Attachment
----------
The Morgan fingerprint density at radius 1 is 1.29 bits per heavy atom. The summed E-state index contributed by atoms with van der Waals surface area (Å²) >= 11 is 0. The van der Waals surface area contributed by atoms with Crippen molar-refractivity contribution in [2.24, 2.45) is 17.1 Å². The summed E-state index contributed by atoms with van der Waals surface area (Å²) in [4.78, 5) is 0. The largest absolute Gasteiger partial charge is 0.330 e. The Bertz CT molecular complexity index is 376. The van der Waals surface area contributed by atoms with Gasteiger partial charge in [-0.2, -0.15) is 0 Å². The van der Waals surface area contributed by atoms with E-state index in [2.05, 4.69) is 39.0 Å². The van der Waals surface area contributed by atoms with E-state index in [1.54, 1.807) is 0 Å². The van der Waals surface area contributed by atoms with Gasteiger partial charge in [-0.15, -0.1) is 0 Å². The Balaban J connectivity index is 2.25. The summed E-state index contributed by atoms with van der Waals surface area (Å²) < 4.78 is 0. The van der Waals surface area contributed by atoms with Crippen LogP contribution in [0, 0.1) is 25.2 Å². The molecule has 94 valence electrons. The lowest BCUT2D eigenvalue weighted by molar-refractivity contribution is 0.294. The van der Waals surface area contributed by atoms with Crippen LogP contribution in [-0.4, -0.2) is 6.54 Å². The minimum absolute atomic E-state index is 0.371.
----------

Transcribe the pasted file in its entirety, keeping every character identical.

The Morgan fingerprint density at radius 1 is 1.29 bits per heavy atom. The summed E-state index contributed by atoms with van der Waals surface area (Å²) >= 11 is 0. The van der Waals surface area contributed by atoms with Crippen molar-refractivity contribution in [2.24, 2.45) is 17.1 Å². The summed E-state index contributed by atoms with van der Waals surface area (Å²) in [4.78, 5) is 0. The largest absolute Gasteiger partial charge is 0.330 e. The Bertz CT molecular complexity index is 376. The van der Waals surface area contributed by atoms with Gasteiger partial charge in [-0.2, -0.15) is 0 Å². The van der Waals surface area contributed by atoms with E-state index in [2.05, 4.69) is 39.0 Å². The van der Waals surface area contributed by atoms with E-state index in [1.54, 1.807) is 0 Å². The van der Waals surface area contributed by atoms with Gasteiger partial charge in [-0.15, -0.1) is 0 Å². The Balaban J connectivity index is 2.25. The summed E-state index contributed by atoms with van der Waals surface area (Å²) < 4.78 is 0. The van der Waals surface area contributed by atoms with Crippen LogP contribution in [0, 0.1) is 25.2 Å². The molecule has 94 valence electrons. The lowest BCUT2D eigenvalue weighted by molar-refractivity contribution is 0.294. The van der Waals surface area contributed by atoms with Crippen LogP contribution in [-0.4, -0.2) is 6.54 Å². The minimum absolute atomic E-state index is 0.371.